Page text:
Just as though he wrote to obscure the things he trapped in his paragraphs, like winged insects taken in glass jars that might be shrouded by some paper which must have conspired in their capture -- for years he wrote with shrouding and covering up, though his wife told him how good and wonderful it always was, regardless, she could be counted on to respond just as though he had imagined something clearly, had placed the subject on a table in broad daylight, all upright and unaided, humble, untarnished, displayed like that to tell its little story, this thing, one of countless such objects in the path of his circumlocution, prepared to tell its wild and singular story, as if this all along were his goal, and yet (if there were criticism from some quarter it was she who filtered it, she who dismissed it thusly, envy, she said) when all was said and done his goal was other, his goal lay farther afield, at some unknowable even to him distance, which prompted him to hurdle over the things, the sidelined artifacts somewhat squashed and abased on his precipitous route to the end of an unbearably (in more cases than not) long string of words, which underscored the unimposing nature of these things, of all things, really, without exception, this how he felt about it, for example cars and their colors, or waitresses' accoutrements, or packages swamping the arms of some woman, or the creditable effect of the loon in the moonlight -- all such details beside the point, he felt this intensely, and therefore for years as was said wrote his route like a man without time to spare, like a man with something burning a hole or chomping like a pony, bridging across the streaming hours in a sea of pollen-dense verbiage, awash in the litter of unexpurgated things, eager as he was to outstrip them with a final flourish, an arrival, the ending effect of paramount importance of course, and he reached it in a flurry of his own expenditure, out of breath though equally out of sync so to speak with the very agents of his subject, at the very last moment languishing helplessly, dully, like a motorist waylaid by a flat tire and forced to wait around in wild grasses and brambles along a country lane for the prospect of who or what to materialize he knows nothing of.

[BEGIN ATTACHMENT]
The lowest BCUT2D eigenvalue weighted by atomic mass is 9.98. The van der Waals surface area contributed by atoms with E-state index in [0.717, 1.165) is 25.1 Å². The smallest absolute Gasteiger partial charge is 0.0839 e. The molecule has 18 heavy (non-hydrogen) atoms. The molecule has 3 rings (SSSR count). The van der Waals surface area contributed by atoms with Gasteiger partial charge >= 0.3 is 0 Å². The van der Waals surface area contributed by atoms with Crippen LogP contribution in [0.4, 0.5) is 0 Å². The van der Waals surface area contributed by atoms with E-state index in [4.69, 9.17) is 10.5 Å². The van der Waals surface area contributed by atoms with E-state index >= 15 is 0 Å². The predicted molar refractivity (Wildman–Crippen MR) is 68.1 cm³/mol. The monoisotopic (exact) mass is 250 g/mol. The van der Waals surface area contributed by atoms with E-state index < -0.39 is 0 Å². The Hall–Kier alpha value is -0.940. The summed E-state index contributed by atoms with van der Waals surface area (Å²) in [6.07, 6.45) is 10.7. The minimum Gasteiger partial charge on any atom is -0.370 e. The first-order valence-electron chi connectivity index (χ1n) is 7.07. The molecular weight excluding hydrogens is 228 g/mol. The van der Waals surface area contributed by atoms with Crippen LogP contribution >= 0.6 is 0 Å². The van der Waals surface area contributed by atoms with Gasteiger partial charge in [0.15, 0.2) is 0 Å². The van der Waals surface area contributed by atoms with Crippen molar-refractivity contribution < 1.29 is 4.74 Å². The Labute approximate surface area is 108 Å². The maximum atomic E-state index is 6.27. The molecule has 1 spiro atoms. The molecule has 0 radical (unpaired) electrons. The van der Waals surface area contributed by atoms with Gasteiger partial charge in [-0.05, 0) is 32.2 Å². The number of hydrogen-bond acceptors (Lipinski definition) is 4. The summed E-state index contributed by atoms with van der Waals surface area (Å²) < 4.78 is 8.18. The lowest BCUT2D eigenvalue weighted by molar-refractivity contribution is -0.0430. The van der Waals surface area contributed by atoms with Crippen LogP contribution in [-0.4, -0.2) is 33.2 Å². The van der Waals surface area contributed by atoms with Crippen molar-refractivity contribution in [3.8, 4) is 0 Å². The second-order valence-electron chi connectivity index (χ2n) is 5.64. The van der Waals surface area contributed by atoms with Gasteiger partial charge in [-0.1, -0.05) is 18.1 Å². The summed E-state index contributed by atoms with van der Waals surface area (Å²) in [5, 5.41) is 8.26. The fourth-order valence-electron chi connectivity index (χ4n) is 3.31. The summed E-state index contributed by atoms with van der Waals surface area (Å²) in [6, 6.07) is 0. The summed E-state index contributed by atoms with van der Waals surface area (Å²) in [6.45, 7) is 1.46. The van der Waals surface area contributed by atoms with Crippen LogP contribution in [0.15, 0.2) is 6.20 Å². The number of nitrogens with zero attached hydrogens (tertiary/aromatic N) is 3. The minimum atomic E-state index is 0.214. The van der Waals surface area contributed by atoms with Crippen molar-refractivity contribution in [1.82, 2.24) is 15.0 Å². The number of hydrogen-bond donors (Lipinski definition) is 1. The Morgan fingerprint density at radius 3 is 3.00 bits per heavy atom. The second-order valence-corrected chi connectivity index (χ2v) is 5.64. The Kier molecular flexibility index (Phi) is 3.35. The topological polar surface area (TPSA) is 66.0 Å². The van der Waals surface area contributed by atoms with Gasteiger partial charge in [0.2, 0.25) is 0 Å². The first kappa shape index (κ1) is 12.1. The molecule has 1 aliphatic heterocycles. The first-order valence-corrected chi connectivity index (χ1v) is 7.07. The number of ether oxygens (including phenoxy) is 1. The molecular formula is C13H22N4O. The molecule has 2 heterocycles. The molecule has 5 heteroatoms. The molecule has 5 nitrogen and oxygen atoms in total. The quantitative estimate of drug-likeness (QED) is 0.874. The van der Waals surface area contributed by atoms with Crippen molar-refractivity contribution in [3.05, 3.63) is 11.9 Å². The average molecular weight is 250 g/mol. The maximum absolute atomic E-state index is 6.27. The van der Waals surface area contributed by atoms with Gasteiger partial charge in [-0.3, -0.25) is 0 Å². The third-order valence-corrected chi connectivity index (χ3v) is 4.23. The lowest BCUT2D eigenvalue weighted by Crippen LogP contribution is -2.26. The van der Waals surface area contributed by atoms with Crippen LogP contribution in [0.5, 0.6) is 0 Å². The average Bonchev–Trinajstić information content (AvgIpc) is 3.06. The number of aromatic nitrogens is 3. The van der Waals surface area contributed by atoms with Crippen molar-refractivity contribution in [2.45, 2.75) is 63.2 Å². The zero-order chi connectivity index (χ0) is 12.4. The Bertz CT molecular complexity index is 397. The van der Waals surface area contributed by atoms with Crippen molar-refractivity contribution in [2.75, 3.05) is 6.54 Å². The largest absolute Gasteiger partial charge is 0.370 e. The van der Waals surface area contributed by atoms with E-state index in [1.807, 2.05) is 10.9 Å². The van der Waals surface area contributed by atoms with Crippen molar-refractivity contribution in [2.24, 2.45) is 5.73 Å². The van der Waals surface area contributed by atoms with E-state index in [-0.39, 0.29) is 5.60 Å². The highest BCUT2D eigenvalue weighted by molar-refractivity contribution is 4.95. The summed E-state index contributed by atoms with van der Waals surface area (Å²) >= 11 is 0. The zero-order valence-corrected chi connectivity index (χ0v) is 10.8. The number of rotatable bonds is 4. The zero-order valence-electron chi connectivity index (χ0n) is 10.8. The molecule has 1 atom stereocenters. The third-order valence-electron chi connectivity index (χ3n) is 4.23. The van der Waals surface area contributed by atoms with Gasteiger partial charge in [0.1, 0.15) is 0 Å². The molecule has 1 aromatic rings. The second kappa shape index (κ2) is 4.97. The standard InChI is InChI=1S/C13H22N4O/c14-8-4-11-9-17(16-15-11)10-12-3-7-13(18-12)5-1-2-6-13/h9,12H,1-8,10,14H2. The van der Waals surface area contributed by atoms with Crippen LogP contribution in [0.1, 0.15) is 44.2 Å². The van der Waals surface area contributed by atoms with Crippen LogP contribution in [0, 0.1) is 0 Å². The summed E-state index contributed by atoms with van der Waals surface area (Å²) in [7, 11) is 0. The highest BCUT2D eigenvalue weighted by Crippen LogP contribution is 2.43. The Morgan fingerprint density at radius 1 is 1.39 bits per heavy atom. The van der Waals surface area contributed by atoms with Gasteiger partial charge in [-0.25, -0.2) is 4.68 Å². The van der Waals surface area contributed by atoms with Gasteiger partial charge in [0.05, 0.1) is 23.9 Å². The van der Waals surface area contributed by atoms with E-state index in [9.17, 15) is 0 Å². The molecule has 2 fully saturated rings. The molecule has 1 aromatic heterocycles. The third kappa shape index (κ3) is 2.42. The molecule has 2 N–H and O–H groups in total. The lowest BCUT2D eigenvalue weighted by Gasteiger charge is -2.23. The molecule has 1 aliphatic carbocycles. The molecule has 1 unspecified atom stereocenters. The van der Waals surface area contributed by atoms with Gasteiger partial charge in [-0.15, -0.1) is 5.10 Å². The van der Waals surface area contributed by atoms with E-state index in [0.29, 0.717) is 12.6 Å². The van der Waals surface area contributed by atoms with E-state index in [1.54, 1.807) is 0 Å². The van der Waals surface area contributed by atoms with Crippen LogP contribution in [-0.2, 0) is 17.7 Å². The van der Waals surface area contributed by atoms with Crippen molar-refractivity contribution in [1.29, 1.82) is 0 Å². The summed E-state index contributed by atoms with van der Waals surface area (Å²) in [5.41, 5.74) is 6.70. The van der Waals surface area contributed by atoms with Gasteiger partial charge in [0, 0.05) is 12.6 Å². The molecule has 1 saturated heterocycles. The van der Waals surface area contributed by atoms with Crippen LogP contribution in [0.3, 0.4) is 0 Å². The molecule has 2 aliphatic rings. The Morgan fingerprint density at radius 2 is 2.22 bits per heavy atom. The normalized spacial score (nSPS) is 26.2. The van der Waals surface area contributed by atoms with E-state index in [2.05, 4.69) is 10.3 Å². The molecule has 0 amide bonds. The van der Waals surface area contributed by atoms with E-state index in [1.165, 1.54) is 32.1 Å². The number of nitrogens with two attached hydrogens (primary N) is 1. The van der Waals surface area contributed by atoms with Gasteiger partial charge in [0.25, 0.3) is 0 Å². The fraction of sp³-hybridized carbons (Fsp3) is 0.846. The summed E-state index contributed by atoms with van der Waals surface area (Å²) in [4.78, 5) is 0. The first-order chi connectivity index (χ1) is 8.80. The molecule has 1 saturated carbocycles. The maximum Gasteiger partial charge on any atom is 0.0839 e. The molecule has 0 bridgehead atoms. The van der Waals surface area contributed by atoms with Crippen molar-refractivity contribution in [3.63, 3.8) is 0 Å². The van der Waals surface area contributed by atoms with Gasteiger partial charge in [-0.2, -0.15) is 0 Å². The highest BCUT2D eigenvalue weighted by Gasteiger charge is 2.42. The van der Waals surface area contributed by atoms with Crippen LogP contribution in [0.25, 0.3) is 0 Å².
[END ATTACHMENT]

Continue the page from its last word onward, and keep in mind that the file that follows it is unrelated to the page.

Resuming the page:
To his credit it was after his wife packed up the bulk of their possessions and moved them out, the rather magnificent heft of them with all the ease of a dancing elephant (she complained of dirt and loneliness), leaving him modestly bereft in the dimly lit field of rooms where nothing any longer belonged, stripped to the bachelor bones as it were amid gaping closets and mouthy shelves, it was there and then he began to get his hands around the matter, to take the things of his subject one by one, finding a slowness in his grief, and from the laggard pace his grief had ground him into, to discover in each item from each line some miniature mirrored cabinet which he could open and gaze into at great length, for unparalleled stretches of time, gazing like a man having his morning shave -- like all the men, he would think, all the men in all those days in all those years in all those squalid rooms (the squalor came to him freshly) having a morning shave, he couldn't help but think of them -- and he would look some more at the thing twirling in his mind and lose himself in a hundred thingly tales of no consequence.

Man in a Brown Shirt

He came well after one o’clock despite being told that earlier would be better, came in his sedan with bumper stickers announcing an array of obscure allegiances, came with his shirt tucked out and his radio too loud, expecting some sort of feast though lunch had come and gone, came with a hearty hello and a less than altogether genuine gladness to see me, you can go all the way to Colorado and still be seen for what you don’t have, me the grim official in charge of household mood, the productivity of urchins, boisterous in my prodding enthusiasms, spilling over as they were in a kind of pudding half-curdled from the getgo, well we all came out, cheered and cheerless, in a way to be together, I had hopes of the affection of this togetherness, the sort of warm hurrah oozing from old black-and-whites on lonely screens everywhere, but standing there was like the slow boat of times gone by, a cleaving to pauses, a horror of missed participles, a blaming of air gushing in my lungs like love, I nearly said it, love. . . his hysteria confabulated in a swift guffaw, his hysteria took us whole -- I nearly said, Don’t park it here in an uncharitable moment, that was all, clamming up in a ginger smile, brushing the crumbs from his mouth, waves of nothing we’d seen before though we knew it to look at it.